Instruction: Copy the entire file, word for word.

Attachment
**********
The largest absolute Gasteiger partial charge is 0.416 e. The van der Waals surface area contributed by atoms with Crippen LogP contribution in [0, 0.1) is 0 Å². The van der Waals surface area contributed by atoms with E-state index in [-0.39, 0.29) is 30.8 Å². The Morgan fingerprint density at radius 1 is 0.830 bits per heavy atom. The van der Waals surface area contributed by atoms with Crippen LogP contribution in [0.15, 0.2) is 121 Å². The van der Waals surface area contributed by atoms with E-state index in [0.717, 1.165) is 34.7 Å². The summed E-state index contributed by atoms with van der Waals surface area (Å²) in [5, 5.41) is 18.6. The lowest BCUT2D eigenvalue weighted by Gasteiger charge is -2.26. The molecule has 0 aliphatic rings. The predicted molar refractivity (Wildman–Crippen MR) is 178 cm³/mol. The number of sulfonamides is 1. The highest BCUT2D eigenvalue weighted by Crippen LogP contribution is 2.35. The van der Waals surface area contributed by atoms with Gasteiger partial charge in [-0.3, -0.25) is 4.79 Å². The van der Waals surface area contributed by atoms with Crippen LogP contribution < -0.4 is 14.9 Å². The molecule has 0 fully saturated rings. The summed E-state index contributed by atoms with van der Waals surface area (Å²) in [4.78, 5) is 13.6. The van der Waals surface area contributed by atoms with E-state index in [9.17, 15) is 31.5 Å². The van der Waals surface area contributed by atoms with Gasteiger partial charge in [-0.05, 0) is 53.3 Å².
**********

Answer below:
The largest absolute Gasteiger partial charge is 0.416 e. The van der Waals surface area contributed by atoms with Crippen LogP contribution in [0, 0.1) is 0 Å². The van der Waals surface area contributed by atoms with E-state index in [-0.39, 0.29) is 30.8 Å². The Morgan fingerprint density at radius 1 is 0.830 bits per heavy atom. The van der Waals surface area contributed by atoms with Crippen LogP contribution in [0.15, 0.2) is 121 Å². The van der Waals surface area contributed by atoms with E-state index in [0.717, 1.165) is 34.7 Å². The summed E-state index contributed by atoms with van der Waals surface area (Å²) in [5, 5.41) is 18.6. The lowest BCUT2D eigenvalue weighted by Gasteiger charge is -2.26. The molecule has 0 aliphatic rings. The predicted molar refractivity (Wildman–Crippen MR) is 178 cm³/mol. The number of sulfonamides is 1. The highest BCUT2D eigenvalue weighted by Crippen LogP contribution is 2.35. The van der Waals surface area contributed by atoms with Gasteiger partial charge in [-0.3, -0.25) is 4.79 Å². The van der Waals surface area contributed by atoms with Crippen LogP contribution < -0.4 is 14.9 Å². The molecule has 0 fully saturated rings. The summed E-state index contributed by atoms with van der Waals surface area (Å²) in [4.78, 5) is 13.6. The van der Waals surface area contributed by atoms with E-state index in [9.17, 15) is 31.5 Å². The van der Waals surface area contributed by atoms with Gasteiger partial charge in [-0.05, 0) is 53.3 Å².